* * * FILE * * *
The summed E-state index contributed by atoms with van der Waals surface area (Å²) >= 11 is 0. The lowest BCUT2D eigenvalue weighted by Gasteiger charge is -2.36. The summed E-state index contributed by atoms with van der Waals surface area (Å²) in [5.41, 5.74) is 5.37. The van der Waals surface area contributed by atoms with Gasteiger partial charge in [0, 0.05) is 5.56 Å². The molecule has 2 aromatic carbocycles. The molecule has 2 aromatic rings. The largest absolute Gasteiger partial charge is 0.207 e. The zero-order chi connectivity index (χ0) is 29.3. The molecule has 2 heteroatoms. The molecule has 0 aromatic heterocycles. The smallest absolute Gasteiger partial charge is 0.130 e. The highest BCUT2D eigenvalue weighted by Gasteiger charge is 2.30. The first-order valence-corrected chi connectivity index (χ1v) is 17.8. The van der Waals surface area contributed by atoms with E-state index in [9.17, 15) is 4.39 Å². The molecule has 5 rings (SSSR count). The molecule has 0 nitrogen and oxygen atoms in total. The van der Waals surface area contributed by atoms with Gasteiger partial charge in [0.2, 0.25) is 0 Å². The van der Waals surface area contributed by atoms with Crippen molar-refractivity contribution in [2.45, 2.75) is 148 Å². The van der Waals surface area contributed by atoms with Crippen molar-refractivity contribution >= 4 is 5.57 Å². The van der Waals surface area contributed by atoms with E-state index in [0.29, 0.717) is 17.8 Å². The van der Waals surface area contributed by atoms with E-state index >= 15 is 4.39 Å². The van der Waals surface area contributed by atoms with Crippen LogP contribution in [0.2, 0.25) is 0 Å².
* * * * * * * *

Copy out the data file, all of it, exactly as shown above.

The summed E-state index contributed by atoms with van der Waals surface area (Å²) >= 11 is 0. The lowest BCUT2D eigenvalue weighted by Gasteiger charge is -2.36. The summed E-state index contributed by atoms with van der Waals surface area (Å²) in [5.41, 5.74) is 5.37. The van der Waals surface area contributed by atoms with Gasteiger partial charge in [0, 0.05) is 5.56 Å². The molecule has 2 aromatic carbocycles. The molecule has 2 aromatic rings. The largest absolute Gasteiger partial charge is 0.207 e. The zero-order chi connectivity index (χ0) is 29.3. The molecule has 2 heteroatoms. The molecule has 0 aromatic heterocycles. The smallest absolute Gasteiger partial charge is 0.130 e. The highest BCUT2D eigenvalue weighted by Gasteiger charge is 2.30. The first-order valence-corrected chi connectivity index (χ1v) is 17.8. The van der Waals surface area contributed by atoms with E-state index in [9.17, 15) is 4.39 Å². The molecule has 5 rings (SSSR count). The molecule has 0 nitrogen and oxygen atoms in total. The van der Waals surface area contributed by atoms with Gasteiger partial charge in [0.2, 0.25) is 0 Å². The van der Waals surface area contributed by atoms with Crippen molar-refractivity contribution in [2.45, 2.75) is 148 Å². The van der Waals surface area contributed by atoms with Crippen molar-refractivity contribution >= 4 is 5.57 Å². The van der Waals surface area contributed by atoms with E-state index in [0.29, 0.717) is 17.8 Å². The van der Waals surface area contributed by atoms with E-state index >= 15 is 4.39 Å². The van der Waals surface area contributed by atoms with Crippen LogP contribution in [0.2, 0.25) is 0 Å².